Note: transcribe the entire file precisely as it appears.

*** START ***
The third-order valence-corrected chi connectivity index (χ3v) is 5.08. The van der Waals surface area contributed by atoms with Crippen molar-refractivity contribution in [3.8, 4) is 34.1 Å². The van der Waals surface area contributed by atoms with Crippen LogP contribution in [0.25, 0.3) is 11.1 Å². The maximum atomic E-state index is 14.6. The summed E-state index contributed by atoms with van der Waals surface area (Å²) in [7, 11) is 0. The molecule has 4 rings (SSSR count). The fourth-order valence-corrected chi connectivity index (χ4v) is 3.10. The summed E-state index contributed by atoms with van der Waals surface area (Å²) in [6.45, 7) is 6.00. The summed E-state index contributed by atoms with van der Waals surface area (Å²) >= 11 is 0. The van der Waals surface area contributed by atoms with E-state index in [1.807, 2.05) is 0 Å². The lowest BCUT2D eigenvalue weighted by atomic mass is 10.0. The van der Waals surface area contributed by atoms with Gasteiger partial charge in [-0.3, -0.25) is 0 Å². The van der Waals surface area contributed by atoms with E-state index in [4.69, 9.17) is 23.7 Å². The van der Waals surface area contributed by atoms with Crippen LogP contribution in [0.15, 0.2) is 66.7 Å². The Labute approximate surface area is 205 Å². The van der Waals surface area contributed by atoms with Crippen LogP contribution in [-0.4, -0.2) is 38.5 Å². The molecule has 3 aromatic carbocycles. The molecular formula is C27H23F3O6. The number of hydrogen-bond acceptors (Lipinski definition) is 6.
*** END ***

The third-order valence-corrected chi connectivity index (χ3v) is 5.08. The van der Waals surface area contributed by atoms with Crippen molar-refractivity contribution in [3.8, 4) is 34.1 Å². The van der Waals surface area contributed by atoms with Crippen LogP contribution in [0.25, 0.3) is 11.1 Å². The maximum atomic E-state index is 14.6. The summed E-state index contributed by atoms with van der Waals surface area (Å²) in [7, 11) is 0. The molecule has 4 rings (SSSR count). The fourth-order valence-corrected chi connectivity index (χ4v) is 3.10. The summed E-state index contributed by atoms with van der Waals surface area (Å²) in [6.45, 7) is 6.00. The summed E-state index contributed by atoms with van der Waals surface area (Å²) >= 11 is 0. The van der Waals surface area contributed by atoms with E-state index in [1.807, 2.05) is 0 Å². The lowest BCUT2D eigenvalue weighted by atomic mass is 10.0. The van der Waals surface area contributed by atoms with Gasteiger partial charge in [-0.3, -0.25) is 0 Å². The van der Waals surface area contributed by atoms with E-state index in [4.69, 9.17) is 23.7 Å². The van der Waals surface area contributed by atoms with Crippen LogP contribution in [0.15, 0.2) is 66.7 Å². The Labute approximate surface area is 205 Å². The van der Waals surface area contributed by atoms with Crippen LogP contribution in [-0.4, -0.2) is 38.5 Å². The molecule has 3 aromatic carbocycles. The molecular formula is C27H23F3O6. The number of hydrogen-bond acceptors (Lipinski definition) is 6.